ASA plans campaign as all online ads are regulated

The Advertising Standards Authority will launch its first consumer marketing campaign later this year to highlight its regulation of online advertising when the extension of the CAP Code to all forms of online advertising comes into effect.


The ASA is planning a “big consumer awareness drive” once the recommendations of the Advertising Association to extend the CAP Code are in place to make people aware its remit has expanded.

The Ad Association has released recommendations to extend the CAP Code from its current scope of only covering paid-for online advertising to encompass brands’ own websites and content on social networks such as Facebook, Twitter and YouTube.

It said more than 2,500 complaints to the ASA about online advertising in 2009 couldn’t be acted on because they weren’t within the CAP Code remit.

A spokesman for the ASA said, “The wider remit means we’ll receive a couple of thousand more complaints a year, but we also need to let people know that they can now complain about all online advertising and so we’ll be embarking on a consumer awareness drive.”

Alex Tait, chair of the Digital Action Group at advertiser trade body ISBA and digital sales and marketing manager at the Post Office, said the extension of the CAP Code would be welcomed by the online industry.

“As marketers, we know we can only produce successful campaigns if we keep the support and goodwill of our consumers,” he said. “That’s why beefing up the Code and extending its reach online is important. “By giving the consuming public greater confidence and by improving existing protections for children and young people, we’re demonstrating very clearly that acting responsibly is important to us.”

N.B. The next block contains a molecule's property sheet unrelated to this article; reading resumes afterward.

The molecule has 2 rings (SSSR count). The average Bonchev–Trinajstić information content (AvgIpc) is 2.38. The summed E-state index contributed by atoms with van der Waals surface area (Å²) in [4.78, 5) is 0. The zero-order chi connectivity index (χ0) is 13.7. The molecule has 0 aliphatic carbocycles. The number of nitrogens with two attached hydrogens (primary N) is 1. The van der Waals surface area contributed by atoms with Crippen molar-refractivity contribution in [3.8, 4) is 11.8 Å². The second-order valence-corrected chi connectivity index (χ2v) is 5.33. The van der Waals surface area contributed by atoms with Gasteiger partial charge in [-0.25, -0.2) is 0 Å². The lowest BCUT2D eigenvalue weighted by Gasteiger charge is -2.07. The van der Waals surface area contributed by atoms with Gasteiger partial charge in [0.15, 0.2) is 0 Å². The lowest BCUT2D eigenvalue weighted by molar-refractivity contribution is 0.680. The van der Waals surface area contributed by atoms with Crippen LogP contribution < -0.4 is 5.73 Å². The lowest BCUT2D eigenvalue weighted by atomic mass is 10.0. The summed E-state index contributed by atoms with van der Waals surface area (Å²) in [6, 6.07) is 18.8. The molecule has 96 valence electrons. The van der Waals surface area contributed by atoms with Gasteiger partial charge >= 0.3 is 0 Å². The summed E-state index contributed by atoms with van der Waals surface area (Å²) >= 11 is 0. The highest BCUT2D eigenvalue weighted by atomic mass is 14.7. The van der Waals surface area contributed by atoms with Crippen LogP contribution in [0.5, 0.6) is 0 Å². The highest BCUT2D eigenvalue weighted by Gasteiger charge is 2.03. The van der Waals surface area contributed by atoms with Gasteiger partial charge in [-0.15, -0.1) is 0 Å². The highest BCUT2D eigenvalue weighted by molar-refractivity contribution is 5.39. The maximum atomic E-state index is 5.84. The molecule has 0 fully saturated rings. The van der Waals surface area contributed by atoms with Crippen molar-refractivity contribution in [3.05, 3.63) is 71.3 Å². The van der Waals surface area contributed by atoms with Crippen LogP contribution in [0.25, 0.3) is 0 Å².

Rae Burdon, chief operating officer of the Ad Association, said one issue that had held back implementation of the extension of the code earlier had been funding.

“An extra 2,500 complaints a year means paying more people and enhanced IT systems, which we can now do because we resolved funding issues in a deal with Google and Asbof last year,” he said.

The Ad Association secured a deal between Asbof – the Advertising Standards Board of Finance, which collects a levy from advertisers that funds self-regulation – and Google in November. This has enabled it to expand its remit in online advertising regulation (nma 10 November 2009).

The recommendations are yet to be reviewed by th Committee of Advertising Practice and the ASA. The Ad Association expects the extended remit will come into effect this September if the terms are accepted, but it has already been met with support from the industry.

Michael Thompson, head of communications and external affairs at alcohol industry trade body The Portman Group, said the drinks industry welcomed the move but warned that it had to meet its regulatory standards.

“We support the creation of a one-stop shop for the regulation of digital advertising as long as there’s no watering down of standards for drinks producers and the ASA ensures standards that are as thorough as our own codes,” he said.

Nick Stringer, director of regulatory affairs at the Internet Advertising Bureau, said the recommendations, if cleared by the CAP and ASA, should build confidence and understanding in online, particularly where there are concerns about advertising to children and age restrictions.

“The recommendations were built on political concerns and issues around age-restricted products, so they were framed with political reality in mind,” he said. “Paid-for advertising online has been well regulated already but there isn’t high awareness of what paid-for ads are already covered by the code.”

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